Changes to California’s Short-Term Disability Insurance Rules as a Result of the Coronavirus
The State of California has recently made changes to the short-term disability insurance program, or SDI, in order to help individuals who have been affected as a result of COVID-19. California workers who need to take time off will be able to receive SDI benefits that equal from 60 to 70% of their regular pay.
Qualifying Factors for SDI Benefits
California workers who have become ill with the coronavirus are unable to return to work and will therefore be medically eligible for SDI benefits. As a result of the COVID-19 pandemic, the State of California has waived the seven-day waiting period to collect benefits and consequently, coronavirus infected workers can begin to receive benefits on the first day off work.
In order to qualify for short-term disability insurance, the nurse practitioner or doctor will need to submit a medical certification that the patient has COVID-19. This certification will need to include the date of when the illness began, the patient’s diagnosis and/or a statement of his or her symptoms, and the projected time of rest. State or local health officers may also fill out this form.
California workers can also qualify for short-term disability insurance benefits if they have been medically quarantined as a result of an exposure to the coronavirus. This quarantine will also need to be certified by a public health office or a medical professional.
Workers who were laid off at the time when they became ill with coronavirus may be able to collect SDI benefits but they may not be able to collect unemployment benefits concurrently.
Collecting SDI Benefits Along With Employer’s Paid Sick Leave, Vacation Pay, or Paid Time Off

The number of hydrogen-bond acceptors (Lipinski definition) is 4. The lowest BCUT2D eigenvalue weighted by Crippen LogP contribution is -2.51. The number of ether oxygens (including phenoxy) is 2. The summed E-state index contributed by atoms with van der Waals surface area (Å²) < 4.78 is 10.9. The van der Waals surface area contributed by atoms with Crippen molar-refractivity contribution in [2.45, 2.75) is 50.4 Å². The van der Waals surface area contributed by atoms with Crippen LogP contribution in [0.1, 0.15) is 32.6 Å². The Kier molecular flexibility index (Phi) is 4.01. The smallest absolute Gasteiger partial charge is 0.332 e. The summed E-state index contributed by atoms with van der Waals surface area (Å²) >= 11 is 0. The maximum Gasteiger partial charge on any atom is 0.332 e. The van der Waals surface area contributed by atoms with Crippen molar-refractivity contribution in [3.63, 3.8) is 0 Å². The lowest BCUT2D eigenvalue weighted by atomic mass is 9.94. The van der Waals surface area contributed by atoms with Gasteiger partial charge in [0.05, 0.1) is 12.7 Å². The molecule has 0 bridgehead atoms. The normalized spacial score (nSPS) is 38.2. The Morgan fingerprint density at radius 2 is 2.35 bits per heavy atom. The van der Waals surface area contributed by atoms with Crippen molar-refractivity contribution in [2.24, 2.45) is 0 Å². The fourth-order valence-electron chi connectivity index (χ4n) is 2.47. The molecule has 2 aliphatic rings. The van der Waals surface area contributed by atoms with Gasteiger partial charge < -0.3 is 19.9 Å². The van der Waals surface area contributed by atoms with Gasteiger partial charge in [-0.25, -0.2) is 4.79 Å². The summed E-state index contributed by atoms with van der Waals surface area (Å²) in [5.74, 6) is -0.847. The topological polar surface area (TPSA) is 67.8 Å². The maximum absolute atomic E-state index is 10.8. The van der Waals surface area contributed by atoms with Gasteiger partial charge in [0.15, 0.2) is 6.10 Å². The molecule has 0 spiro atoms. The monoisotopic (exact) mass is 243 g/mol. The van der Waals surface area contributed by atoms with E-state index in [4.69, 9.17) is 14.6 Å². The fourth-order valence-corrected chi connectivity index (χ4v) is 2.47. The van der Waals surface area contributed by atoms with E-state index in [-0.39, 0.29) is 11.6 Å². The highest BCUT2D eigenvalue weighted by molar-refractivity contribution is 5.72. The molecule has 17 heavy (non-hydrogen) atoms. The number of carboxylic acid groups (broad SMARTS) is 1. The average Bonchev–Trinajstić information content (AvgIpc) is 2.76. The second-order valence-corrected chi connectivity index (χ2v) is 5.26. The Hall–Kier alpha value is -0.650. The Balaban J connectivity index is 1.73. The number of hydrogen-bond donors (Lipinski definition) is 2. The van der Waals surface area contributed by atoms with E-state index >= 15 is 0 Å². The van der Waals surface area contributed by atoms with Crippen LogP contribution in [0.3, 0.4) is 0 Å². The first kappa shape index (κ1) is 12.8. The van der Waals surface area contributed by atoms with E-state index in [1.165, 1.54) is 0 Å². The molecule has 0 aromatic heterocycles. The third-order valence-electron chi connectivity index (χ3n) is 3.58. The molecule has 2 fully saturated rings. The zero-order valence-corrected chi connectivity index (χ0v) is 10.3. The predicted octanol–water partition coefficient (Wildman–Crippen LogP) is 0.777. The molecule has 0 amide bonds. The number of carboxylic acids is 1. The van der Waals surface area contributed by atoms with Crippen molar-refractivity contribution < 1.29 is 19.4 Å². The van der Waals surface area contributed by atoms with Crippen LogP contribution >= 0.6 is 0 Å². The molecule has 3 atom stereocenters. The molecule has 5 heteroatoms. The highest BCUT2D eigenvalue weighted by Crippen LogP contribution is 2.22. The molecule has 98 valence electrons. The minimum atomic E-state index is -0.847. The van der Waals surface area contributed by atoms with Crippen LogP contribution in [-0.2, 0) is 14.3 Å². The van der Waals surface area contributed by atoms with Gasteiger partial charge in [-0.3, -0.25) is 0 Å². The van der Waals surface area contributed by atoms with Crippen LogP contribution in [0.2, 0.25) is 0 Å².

Short-term disability benefits are not just for employees who do not get any form of sick-pay. Although SDI benefits will not be able to be collected in conjunction with full sick pay or paid time off, California workers may be able to combine SDI benefits with partial paid time off or partial sick leave.
Additionally, California workers may be able to concurrently collect their short-term disability benefits with their vacation pay without having their short-term disability benefits reduced.
Filing for Short-Term Disability Benefits
A short-term disability claim can be filed online on California’s EDD website. Once the filing has been completed, the claimant will receive a receipt number, which will need to be provided to his or her doctor. The medical professional will then submit the required medical certification for the worker online. It is important that workers follow up with their doctor’s office in order to ensure that the certification has been dutifully submitted within 30 days of the visit.
If you or someone you love has become ill as a result of a coronavirus infection, it is important to know that there may be an eligibility for state-provided benefits. Speak to a well-versed attorney who can guide you through the complex process. A skilled attorney will also help you maximize the amount of benefits available.
Attorney Scot T. Moga understands that for thousands of families across the state, the pandemic has presented worrying situations. When falling ill as a result of COVID-19, Attorney Moga will work hard to ensure you obtain the maximum amount of benefits available. Consider contacting the Moga Law Firm today.
Scot Thomas Moga, a dedicated attorney in San Bernardino & Riverside Counties who represents clients in the many types of personal injury, workers’ compensation and estate planning cases.